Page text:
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A card deck usually contains 52 cards in four different suits (diamonds, hearts, clubs, spades), with values ranging from deuce to the king, plus the ace. Immediately a problem arises: depending on the rules of the game, the aces can be either the lowest card value, the highest, or both.
Furthermore, there are players who take cards from the deck into a hand and manage the hand based on rules. You can either show the cards to everyone by placing them on the table or look at them privately. Depending on the particular stage of the game, you might have N number of cards in your hand.
Analyzing the stages this way reveals various patterns. We now use a case-driven approach, as described above, that is documented in Ivar Jacobson's Object Oriented Software Engineering. In this book, one of the basic ideas is to model classes based on real-life situations. That makes it much easier to understand how relations operate, what depends on what, and how the abstractions operate.
We have classes such as CardDeck, Hand, Card, and RuleSet. A CardDeck will contain 52 Card objects at the start, and CardDeck will have fewer Card objects as these are drawn into a Hand object. Hand objects talk with a RuleSet object that has all the rules concerning the game. Think of a RuleSet as the game handbook.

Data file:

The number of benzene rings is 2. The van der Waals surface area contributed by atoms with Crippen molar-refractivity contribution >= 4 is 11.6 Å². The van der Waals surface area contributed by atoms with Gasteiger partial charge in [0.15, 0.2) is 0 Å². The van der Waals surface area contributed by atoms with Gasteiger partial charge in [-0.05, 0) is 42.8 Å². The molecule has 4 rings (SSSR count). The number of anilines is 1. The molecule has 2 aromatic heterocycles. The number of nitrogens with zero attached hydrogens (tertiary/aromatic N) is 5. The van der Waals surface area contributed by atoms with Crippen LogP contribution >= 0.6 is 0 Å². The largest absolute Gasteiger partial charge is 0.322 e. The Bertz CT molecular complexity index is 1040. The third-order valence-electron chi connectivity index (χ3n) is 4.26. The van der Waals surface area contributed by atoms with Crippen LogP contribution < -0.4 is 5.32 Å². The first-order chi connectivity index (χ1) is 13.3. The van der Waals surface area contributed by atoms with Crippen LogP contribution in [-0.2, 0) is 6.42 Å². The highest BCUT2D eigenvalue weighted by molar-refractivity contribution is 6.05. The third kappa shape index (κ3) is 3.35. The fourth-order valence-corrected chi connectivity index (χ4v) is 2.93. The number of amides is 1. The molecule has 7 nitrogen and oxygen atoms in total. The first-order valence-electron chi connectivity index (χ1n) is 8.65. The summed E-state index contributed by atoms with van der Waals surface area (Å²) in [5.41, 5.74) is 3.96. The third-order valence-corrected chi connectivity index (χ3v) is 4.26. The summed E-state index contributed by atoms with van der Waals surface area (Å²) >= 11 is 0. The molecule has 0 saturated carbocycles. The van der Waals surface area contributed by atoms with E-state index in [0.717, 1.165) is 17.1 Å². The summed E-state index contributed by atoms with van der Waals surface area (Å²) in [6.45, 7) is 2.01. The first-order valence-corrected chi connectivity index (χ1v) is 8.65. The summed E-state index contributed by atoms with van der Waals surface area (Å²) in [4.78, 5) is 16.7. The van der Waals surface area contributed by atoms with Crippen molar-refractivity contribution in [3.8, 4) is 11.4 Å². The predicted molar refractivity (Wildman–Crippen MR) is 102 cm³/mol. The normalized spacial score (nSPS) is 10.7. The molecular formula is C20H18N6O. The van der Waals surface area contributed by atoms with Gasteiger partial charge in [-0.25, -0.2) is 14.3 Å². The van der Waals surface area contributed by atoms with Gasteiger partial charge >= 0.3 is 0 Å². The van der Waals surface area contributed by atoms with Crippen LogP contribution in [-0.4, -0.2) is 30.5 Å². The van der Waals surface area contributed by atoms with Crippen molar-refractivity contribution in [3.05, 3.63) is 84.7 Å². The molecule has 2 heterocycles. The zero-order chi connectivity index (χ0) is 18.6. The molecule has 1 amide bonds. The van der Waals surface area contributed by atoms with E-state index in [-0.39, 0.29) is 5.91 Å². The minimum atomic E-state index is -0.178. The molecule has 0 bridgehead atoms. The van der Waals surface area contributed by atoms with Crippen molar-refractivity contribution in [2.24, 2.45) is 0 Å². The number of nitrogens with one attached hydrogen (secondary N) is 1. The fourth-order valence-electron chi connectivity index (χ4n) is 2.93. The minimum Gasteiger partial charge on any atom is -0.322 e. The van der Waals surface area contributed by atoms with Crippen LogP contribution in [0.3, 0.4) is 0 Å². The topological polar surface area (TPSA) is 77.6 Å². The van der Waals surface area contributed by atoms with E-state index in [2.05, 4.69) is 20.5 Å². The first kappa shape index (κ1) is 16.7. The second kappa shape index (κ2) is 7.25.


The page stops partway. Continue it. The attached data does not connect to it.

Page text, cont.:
In this case, we needed a flexible data structure that handles dynamic entry changes, which eliminated the Array data structure. We also wanted an easy way to add an insert element and avoid a lot of coding if possible. There are different solutions available, such as various forms of binary trees. However, the java.util package has a Vector class that implements an array of objects that grows and shrinks in size as necessary, which was exactly what we needed. (The Vector member functions are not fully explained in the current documentation; this article will further explain how the Vector class can be used for similar dynamic object list instances.) The drawback with Vector classes is additional memory use, due to a lot of memory copying done behind the scenes. (For this reason, Arrays are always better; they are static in size, so the compiler could figure out ways to optimize the code). Also, with larger sets of objects, we might have penalties concerning lookup times, but the biggest Vector we could think of was 52 entries. That's still reasonable for this case, and long lookup times were not a concern.